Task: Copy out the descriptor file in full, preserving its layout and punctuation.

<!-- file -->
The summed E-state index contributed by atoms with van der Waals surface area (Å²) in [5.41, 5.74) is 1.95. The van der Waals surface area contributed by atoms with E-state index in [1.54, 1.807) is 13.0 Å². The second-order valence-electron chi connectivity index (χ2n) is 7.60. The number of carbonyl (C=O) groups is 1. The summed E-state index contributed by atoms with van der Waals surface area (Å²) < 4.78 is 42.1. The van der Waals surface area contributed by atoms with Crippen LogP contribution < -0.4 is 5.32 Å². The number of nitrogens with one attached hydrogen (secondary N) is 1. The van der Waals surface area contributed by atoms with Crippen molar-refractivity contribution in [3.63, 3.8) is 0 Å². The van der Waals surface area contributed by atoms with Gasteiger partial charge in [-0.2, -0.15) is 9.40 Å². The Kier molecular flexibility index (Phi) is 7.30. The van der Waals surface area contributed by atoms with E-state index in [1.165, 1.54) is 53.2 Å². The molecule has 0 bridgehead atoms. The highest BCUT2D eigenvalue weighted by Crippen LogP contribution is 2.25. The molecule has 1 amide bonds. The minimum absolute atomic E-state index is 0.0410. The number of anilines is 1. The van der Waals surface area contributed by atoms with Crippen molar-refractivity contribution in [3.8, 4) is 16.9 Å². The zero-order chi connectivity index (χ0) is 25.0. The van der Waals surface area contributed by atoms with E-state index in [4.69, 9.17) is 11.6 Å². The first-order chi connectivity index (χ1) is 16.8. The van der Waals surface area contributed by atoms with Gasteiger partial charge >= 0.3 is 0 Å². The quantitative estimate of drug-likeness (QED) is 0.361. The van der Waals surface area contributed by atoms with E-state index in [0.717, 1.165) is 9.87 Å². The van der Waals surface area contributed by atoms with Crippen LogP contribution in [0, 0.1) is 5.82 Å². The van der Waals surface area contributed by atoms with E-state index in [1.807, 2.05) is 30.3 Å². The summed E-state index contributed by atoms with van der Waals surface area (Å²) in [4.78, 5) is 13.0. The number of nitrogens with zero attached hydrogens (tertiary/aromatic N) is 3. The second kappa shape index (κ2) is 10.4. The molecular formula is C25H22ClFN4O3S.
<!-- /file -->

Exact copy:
The summed E-state index contributed by atoms with van der Waals surface area (Å²) in [5.41, 5.74) is 1.95. The van der Waals surface area contributed by atoms with E-state index in [1.54, 1.807) is 13.0 Å². The second-order valence-electron chi connectivity index (χ2n) is 7.60. The number of carbonyl (C=O) groups is 1. The summed E-state index contributed by atoms with van der Waals surface area (Å²) < 4.78 is 42.1. The van der Waals surface area contributed by atoms with Crippen LogP contribution < -0.4 is 5.32 Å². The number of nitrogens with one attached hydrogen (secondary N) is 1. The van der Waals surface area contributed by atoms with Crippen molar-refractivity contribution in [3.63, 3.8) is 0 Å². The van der Waals surface area contributed by atoms with Gasteiger partial charge in [-0.2, -0.15) is 9.40 Å². The Kier molecular flexibility index (Phi) is 7.30. The van der Waals surface area contributed by atoms with E-state index in [1.165, 1.54) is 53.2 Å². The molecule has 0 bridgehead atoms. The highest BCUT2D eigenvalue weighted by Crippen LogP contribution is 2.25. The molecule has 1 amide bonds. The minimum absolute atomic E-state index is 0.0410. The number of anilines is 1. The van der Waals surface area contributed by atoms with Crippen molar-refractivity contribution in [3.8, 4) is 16.9 Å². The zero-order chi connectivity index (χ0) is 25.0. The van der Waals surface area contributed by atoms with E-state index in [4.69, 9.17) is 11.6 Å². The first-order chi connectivity index (χ1) is 16.8. The van der Waals surface area contributed by atoms with Gasteiger partial charge >= 0.3 is 0 Å². The quantitative estimate of drug-likeness (QED) is 0.361. The van der Waals surface area contributed by atoms with E-state index in [0.717, 1.165) is 9.87 Å². The van der Waals surface area contributed by atoms with Crippen LogP contribution in [0, 0.1) is 5.82 Å². The van der Waals surface area contributed by atoms with E-state index in [1.807, 2.05) is 30.3 Å². The summed E-state index contributed by atoms with van der Waals surface area (Å²) in [4.78, 5) is 13.0. The number of nitrogens with zero attached hydrogens (tertiary/aromatic N) is 3. The second kappa shape index (κ2) is 10.4. The molecular formula is C25H22ClFN4O3S.